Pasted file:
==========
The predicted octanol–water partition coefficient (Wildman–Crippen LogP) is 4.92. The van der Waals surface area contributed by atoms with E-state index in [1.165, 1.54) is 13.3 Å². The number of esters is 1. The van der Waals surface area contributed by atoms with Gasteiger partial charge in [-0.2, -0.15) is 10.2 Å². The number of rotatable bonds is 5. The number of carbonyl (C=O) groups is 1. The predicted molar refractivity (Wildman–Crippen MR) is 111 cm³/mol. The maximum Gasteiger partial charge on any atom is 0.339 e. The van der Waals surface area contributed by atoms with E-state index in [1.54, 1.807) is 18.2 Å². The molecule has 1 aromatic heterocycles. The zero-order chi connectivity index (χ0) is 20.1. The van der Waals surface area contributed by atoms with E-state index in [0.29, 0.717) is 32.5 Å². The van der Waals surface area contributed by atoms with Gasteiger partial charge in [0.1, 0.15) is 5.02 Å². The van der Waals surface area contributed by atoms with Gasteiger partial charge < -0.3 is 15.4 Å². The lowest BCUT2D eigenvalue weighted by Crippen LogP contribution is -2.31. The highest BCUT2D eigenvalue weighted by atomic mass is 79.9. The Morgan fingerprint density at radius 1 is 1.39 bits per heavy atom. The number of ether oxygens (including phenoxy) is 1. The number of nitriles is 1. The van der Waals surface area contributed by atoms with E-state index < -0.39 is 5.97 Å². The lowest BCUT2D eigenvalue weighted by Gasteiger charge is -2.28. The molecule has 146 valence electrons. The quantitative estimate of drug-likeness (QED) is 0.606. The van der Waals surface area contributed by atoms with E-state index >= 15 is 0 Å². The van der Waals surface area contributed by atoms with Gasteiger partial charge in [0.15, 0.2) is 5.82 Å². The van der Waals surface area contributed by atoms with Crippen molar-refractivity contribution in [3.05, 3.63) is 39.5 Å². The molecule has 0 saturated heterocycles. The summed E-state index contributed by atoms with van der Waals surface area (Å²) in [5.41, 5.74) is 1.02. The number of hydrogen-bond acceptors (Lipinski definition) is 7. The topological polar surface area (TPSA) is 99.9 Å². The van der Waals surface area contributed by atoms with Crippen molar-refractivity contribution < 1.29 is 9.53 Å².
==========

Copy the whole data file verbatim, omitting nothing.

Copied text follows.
The predicted octanol–water partition coefficient (Wildman–Crippen LogP) is 4.92. The van der Waals surface area contributed by atoms with E-state index in [1.165, 1.54) is 13.3 Å². The number of esters is 1. The van der Waals surface area contributed by atoms with Gasteiger partial charge in [-0.2, -0.15) is 10.2 Å². The number of rotatable bonds is 5. The number of carbonyl (C=O) groups is 1. The predicted molar refractivity (Wildman–Crippen MR) is 111 cm³/mol. The maximum Gasteiger partial charge on any atom is 0.339 e. The van der Waals surface area contributed by atoms with E-state index in [1.54, 1.807) is 18.2 Å². The molecule has 1 aromatic heterocycles. The zero-order chi connectivity index (χ0) is 20.1. The van der Waals surface area contributed by atoms with E-state index in [0.29, 0.717) is 32.5 Å². The van der Waals surface area contributed by atoms with Gasteiger partial charge in [0.1, 0.15) is 5.02 Å². The van der Waals surface area contributed by atoms with Gasteiger partial charge < -0.3 is 15.4 Å². The lowest BCUT2D eigenvalue weighted by Crippen LogP contribution is -2.31. The highest BCUT2D eigenvalue weighted by atomic mass is 79.9. The Morgan fingerprint density at radius 1 is 1.39 bits per heavy atom. The number of ether oxygens (including phenoxy) is 1. The number of nitriles is 1. The van der Waals surface area contributed by atoms with E-state index < -0.39 is 5.97 Å². The lowest BCUT2D eigenvalue weighted by Gasteiger charge is -2.28. The molecule has 146 valence electrons. The quantitative estimate of drug-likeness (QED) is 0.606. The van der Waals surface area contributed by atoms with E-state index >= 15 is 0 Å². The van der Waals surface area contributed by atoms with Gasteiger partial charge in [0.15, 0.2) is 5.82 Å². The van der Waals surface area contributed by atoms with Crippen molar-refractivity contribution in [3.05, 3.63) is 39.5 Å². The molecule has 0 saturated heterocycles. The summed E-state index contributed by atoms with van der Waals surface area (Å²) in [5.41, 5.74) is 1.02. The number of hydrogen-bond acceptors (Lipinski definition) is 7. The topological polar surface area (TPSA) is 99.9 Å². The van der Waals surface area contributed by atoms with Crippen molar-refractivity contribution < 1.29 is 9.53 Å².